J.P. Ricciardi and George Santayana

Is there ever a good time to trade the best pitcher in baseball? And if there is, can you ever get equal value for him? Those are questions that J.P. Ricciardi has to ponder as the countdown to the deadline is on.

J.P. Ricciardi obviously has never read George Santayana. That's the inevitable conclusion one will reach in light of the Blue Jays' GM's handling thus far of the "Roy Halladay Case." J.P., despite his "Moneyball" credentials, apparently hasn't learned anything from baseball history, because it sure looks like he's condemned to repeat same. Which is? The simple fact that the team that trades the Best Pitcher in Baseball (or a strong candidate for that title) cannot and does not receive equal value for that individual. Certainly not in the short run, and probably not in the long run. Never happens, can't be done. Just simple logic should make that clear. The Best Pitcher in Baseball has no peers, no equals, no one player that is his equal. And, although some GMs (Astros boss Ed Wade comes to mind since he's made trades like this in both Philadelphia and Houston ) may think otherwise, quantity does not equal quality in this arena. Three or four good players, or good prospects, can never equal the Best Pitcher in Baseball, or his impact, certainly not in the season of the trade, or the season thereafter… which is what the Halladay Case involves, since he's signed through 2010 and plans to go the free agent route afterwards.

Speaking of repeating history, this entire subject is in fact being repeated from the spring of 2008, when the Twins traded arguably the Best Pitcher in Baseball, Johan Santana, to the Mets for nowhere near his value. (Considering that he still hasn't changed his evil ways, Santana is still in the running for the Best Pitcher in Baseball title, but, somehow it's hard to imagine the Mets and Jays swapping these two aces.) To dredge up that story from last year's "19 to 21" (and the subsequent book version, "The Breaks Even Out and Midnight Comes Quickly for Cinderella") let us note that while great pitchers get traded all the time, it's pretty rare for the Best Pitcher in Baseball to get dealt, and that such a deal is usually a forced trade, brought about by monetary considerations. To put it simply, J.P., when you're forced to get rid of the Best Pitcher in Baseball because you either can't afford him, or because you need an influx of cash, you're going to get hosed in the deal. And the only thing you can do about it is to try and minimize your losses.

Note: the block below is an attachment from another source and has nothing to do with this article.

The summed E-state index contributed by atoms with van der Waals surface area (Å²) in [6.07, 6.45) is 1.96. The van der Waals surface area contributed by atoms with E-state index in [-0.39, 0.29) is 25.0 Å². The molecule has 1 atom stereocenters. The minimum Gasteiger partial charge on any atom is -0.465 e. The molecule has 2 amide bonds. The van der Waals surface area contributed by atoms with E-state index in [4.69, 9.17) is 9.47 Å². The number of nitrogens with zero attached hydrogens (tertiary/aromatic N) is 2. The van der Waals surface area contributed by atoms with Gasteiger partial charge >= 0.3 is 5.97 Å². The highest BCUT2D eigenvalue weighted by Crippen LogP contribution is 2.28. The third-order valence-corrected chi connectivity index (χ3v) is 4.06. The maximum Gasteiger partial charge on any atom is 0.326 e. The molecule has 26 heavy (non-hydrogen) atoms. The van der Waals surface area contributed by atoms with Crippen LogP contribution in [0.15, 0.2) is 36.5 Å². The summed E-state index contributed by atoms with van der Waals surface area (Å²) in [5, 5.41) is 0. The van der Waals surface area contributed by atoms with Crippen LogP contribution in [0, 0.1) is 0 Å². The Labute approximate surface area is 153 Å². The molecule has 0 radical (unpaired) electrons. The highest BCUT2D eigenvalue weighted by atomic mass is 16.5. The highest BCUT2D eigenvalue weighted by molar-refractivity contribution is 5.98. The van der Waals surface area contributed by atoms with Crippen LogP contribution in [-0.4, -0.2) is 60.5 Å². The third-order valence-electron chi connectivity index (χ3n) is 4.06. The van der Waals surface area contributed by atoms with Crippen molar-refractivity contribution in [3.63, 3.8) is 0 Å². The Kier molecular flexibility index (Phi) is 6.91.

That lesson seems to be lost on the Jays' GM, who seems determined NOT to trade Halladay, thus maximizing his losses, or minimizing his return. This, at least, appears to be the scenario that's building, as the Jays ask for the moon and the stars, i.e., a ridiculous and almost equal return, from potential suitors for Halladay. A team's top three prospects, including two pitchers, for just over a season's worth of Halladay and the right to pay him $15 million-plus? C'mon, get real. Or rather, if the Jays don't get real, and realize they're NOT going to get anywhere near an even value for Halladay in 2009, and that they'll get even less in 2010 when he's a two-month rental, it'll get to the point where all they will get for Halladay will be a couple of draft choices. Somehow, that doesn't seem like much return for a pitcher who has already been proclaimed a future Hall of Famer.

 As noted last spring, let's return to the five cases where at least an obvious candidate for the title Best Pitcher in Baseball, was traded. They were…

Grover Cleveland Alexander – after the 1917 season

Lefty Grove – after the 1933 season

Tom Seaver – during the 1977 season

Randy Johnson – during the 1998 season

Roger Clemens – after the 1998 season